·       The relative risk estimates displayed in table 38 indicate that the leukemia risk associated with ever having lived within twenty miles of the Atlantic Ocean between 1972 and the “diagnosis year” was slightly greater than that associated with never having lived this close. Proximity within twenty miles, however, seems to have made little difference (i.e., the relative risk calculated for residence within one mile was actually slightly less that that determined for residence between one and twenty miles [this has obvious implications for comparing data from PNPS’s indicator and control stations]. Page 61

Table 38 Results of matched case-control analyses: estimated relative risk of leukemia by distance between the Atlantic coastline and the closest residence to it occupied between 1972 and the “diagnosis year”

Distance (miles)

Cases

Controls

O.R.(odds ratio) (CI)

20+

28

59

1,00

1.25-19.75

42

78

1.46 (0.77, 2.90)

<1

35

71

1.32(0.68, 2.54)

Total

105

208

 

 

·       The principal finding of the data analyses here was a statistically significant dose-response relationship between leukemia incidence and twenty-two southeastern Massachusetts towns and an exposure score based on (1) the distance of people’s residences and work sites from the Pilgrim I nuclear plant in Plymouth, (2) the duration of residence and work at each site, and (3) the frequency with which each site was downwind from Pilgrim I. Page 62

 

·       Orientation toward the source is another factor, which can be important but is often ignored. If winds direct contaminants from the source in different directions with unequal frequency, then it is inappropriate to consider all residents of the ring to be equally exposed [again, this has obvious and important implications for the placement of indicator and control stations and the need to factor in wind direction when interpreting sampling results] - Page 63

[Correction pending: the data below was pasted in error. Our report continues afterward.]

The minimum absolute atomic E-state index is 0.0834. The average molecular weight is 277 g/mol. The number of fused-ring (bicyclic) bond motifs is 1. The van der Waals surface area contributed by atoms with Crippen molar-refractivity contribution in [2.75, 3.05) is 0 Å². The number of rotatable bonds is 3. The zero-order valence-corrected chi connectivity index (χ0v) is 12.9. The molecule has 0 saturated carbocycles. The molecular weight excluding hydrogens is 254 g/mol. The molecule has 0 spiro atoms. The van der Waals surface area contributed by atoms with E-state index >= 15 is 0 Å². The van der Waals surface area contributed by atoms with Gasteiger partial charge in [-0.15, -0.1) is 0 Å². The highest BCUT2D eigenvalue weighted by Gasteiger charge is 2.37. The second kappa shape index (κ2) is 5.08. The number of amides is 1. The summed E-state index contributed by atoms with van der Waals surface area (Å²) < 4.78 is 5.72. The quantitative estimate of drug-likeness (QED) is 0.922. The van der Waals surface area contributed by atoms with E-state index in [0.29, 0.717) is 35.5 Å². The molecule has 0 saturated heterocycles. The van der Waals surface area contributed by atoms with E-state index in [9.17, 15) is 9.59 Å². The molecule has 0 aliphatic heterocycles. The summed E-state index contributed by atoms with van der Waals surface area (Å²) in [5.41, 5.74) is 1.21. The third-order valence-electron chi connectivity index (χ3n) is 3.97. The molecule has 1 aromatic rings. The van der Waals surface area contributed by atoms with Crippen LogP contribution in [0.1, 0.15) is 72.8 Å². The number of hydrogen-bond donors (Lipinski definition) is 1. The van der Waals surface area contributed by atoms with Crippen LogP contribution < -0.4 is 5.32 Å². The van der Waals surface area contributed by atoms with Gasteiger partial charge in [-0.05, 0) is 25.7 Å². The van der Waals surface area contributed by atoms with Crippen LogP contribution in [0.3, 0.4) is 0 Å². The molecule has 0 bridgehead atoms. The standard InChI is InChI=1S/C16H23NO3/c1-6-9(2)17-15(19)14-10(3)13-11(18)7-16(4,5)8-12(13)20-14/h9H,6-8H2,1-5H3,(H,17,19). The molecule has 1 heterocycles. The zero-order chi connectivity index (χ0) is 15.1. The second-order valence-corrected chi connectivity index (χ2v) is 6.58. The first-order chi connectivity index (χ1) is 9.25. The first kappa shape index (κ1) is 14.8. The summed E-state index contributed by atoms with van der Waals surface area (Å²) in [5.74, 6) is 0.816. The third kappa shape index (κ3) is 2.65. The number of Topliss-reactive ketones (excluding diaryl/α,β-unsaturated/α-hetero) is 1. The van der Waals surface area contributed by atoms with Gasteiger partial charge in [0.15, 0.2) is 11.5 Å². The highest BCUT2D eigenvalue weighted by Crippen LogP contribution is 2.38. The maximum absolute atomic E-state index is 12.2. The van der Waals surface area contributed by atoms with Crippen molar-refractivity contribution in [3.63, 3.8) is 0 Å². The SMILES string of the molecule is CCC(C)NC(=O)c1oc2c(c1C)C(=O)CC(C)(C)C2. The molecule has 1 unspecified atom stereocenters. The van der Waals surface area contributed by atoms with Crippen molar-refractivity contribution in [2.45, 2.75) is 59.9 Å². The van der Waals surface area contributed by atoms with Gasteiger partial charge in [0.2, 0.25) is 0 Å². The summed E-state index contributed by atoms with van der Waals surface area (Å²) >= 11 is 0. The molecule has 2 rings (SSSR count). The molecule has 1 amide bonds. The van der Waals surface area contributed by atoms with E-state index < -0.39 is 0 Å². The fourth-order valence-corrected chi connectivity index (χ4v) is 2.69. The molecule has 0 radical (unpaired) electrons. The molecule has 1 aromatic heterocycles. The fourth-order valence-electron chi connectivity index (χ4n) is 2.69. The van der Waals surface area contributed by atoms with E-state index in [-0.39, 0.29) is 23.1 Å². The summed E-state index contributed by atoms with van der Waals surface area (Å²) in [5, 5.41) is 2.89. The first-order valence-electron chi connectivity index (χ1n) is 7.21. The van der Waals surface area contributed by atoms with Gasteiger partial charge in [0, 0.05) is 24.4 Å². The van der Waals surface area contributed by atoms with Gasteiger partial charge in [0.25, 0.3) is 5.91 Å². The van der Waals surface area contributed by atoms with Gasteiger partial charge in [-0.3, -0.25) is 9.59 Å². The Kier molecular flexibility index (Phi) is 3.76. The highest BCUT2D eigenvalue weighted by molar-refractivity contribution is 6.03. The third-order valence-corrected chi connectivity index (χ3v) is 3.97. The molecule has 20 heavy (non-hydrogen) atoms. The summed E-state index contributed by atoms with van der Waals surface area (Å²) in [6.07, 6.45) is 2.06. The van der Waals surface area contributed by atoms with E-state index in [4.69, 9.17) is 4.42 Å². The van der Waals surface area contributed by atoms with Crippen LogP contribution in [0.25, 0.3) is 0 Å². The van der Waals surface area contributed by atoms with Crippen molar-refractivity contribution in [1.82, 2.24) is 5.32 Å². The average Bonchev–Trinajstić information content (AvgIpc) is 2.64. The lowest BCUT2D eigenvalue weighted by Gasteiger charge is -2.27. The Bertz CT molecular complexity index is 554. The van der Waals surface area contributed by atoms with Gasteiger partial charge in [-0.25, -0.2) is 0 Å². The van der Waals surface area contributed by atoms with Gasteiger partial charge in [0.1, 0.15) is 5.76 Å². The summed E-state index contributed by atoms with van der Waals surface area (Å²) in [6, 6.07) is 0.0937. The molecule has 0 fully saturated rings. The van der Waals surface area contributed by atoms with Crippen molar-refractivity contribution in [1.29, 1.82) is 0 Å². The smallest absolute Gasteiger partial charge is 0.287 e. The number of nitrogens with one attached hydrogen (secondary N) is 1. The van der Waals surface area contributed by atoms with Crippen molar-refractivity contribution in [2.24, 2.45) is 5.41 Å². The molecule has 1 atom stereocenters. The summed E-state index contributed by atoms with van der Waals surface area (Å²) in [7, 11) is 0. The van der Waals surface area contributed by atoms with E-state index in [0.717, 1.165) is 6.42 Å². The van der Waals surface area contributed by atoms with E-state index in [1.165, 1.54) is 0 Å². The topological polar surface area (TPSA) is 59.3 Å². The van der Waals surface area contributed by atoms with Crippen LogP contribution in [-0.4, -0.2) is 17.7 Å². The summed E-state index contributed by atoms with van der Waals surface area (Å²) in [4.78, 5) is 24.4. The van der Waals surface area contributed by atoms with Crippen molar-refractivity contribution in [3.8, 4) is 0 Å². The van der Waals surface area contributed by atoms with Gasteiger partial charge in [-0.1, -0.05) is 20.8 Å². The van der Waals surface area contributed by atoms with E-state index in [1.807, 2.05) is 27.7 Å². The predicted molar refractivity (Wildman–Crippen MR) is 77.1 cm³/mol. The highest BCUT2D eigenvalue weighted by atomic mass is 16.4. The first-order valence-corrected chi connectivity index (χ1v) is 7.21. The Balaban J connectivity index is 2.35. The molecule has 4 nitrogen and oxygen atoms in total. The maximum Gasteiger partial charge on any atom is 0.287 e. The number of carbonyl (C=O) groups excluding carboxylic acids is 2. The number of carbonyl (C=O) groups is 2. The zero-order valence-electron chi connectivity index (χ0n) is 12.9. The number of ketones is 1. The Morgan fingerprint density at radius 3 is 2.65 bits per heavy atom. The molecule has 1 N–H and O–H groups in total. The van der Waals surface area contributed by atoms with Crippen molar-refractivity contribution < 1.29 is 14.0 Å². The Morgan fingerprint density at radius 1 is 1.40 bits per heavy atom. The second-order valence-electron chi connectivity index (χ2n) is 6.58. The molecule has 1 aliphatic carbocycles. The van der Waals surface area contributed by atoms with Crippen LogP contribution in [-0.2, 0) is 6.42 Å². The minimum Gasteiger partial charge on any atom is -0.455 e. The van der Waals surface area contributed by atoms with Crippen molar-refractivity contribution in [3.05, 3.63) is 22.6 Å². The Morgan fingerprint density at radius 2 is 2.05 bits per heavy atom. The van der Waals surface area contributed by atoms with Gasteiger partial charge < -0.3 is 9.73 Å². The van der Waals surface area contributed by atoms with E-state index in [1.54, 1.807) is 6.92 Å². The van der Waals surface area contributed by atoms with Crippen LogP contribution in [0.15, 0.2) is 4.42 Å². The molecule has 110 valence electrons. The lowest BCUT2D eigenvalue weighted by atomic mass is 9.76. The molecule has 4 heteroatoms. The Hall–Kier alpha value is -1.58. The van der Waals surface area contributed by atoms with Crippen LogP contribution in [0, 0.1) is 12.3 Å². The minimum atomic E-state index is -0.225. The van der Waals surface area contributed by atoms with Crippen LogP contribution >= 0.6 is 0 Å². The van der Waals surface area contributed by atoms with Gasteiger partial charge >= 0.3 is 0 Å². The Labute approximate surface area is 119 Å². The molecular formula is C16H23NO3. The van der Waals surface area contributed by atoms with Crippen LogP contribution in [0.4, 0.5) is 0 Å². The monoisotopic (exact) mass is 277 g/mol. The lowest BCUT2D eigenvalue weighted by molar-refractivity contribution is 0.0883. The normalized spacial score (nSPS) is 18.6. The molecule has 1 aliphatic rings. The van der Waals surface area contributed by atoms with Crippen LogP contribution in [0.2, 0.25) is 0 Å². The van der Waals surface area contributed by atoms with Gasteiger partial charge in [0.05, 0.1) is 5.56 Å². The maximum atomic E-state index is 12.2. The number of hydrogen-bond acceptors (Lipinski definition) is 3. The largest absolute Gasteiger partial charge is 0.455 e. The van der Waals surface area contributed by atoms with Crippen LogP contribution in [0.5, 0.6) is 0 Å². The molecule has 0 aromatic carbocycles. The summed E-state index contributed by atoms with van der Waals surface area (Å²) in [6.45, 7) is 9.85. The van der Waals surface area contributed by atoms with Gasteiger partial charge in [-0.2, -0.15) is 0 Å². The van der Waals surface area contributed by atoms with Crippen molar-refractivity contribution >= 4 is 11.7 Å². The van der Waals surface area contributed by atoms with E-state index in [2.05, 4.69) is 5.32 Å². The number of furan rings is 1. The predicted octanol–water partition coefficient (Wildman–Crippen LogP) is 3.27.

It is reasonable to conclude that the present location of control stations inevitably will result in a misinterpretation of radiological impact. For example:

REMP Report for 1998 2.17  #31

Sediment Radioactivity Analyses

Plutonium 239/240 was detected in four of the indicator station samples, as well as in the control station samples. 

Plutonium 239/240 levels in the indicator samples ranged from 2.2 to 7.9 Pi/kg. The concentration of PU 239/240 in the single sample collected in the control locations beyond the influence of Pilgrim Station was 12.4 Pi/kg. The fact that the results from the indicator locations are lower than those from the control stations indicates that the source of this activity is not Pilgrim Station. The levels detected are also comparable to concentrations observed in the past few years and are indicative of plutonium deposited in the environment from nuclear weapons testing.  Emphasis added, Page 33

To the contrary, we believe that the control sample stations are located in areas that have a high potential for exposure to Pilgrim emissions.

 

Conclusion:

It is important to move control stations outside Emergency Planning Zone communities and factor in meteorological conditions in interpreting results. This change will enhance the accuracy and reliability of environmental impact tests.

Mass. Department of Public Health’s Environmental Monitoring Program

 MDPH’s Radiation Control Program’s website states that, “Continuous air sampling is conducted at one site near the fence line and routine sampling of milk, water, vegetation, fish and soil has been performed on a periodic basis beginning in 1980.”

At present, we do not have adequate information from MDPH to evaluate the program.
 

[1] Clapp RW, Cobb S,Chan CK, Walker B Leukemia near Massachusetts Nuclear Power Plant, letter. Lancet 1987; 2:1324-5.

Morris MS, Knorr RS, Southeastern Massachusetts Health Study 1978-1986, Massachusetts Department of Public Health, 1990.

Morris MS, Knorr RS, Adult Leukemia and Proximity-Based Surrogates for Exposure to Pilgrim Plant’s Nuclear Emissions,  Archives of Environmental Health July/August 1996 [Vol. 51) No. 4)]

    Plume Dispersion Assessment - Winds

Feasibility of Exposure Assessment for the Pilgrim Nuclear Power Plant, J.D. Spengler, G.J. Keeler, Final Report to Massachusetts Department of Public health,1988 - an important study of factors that determine plume dispersion - sea breeze effect and topography. There is no "downwind" in coastal communities - winds are variable.         Click here for the PDF File


More about Monitoring

 

pilgrimwatch.org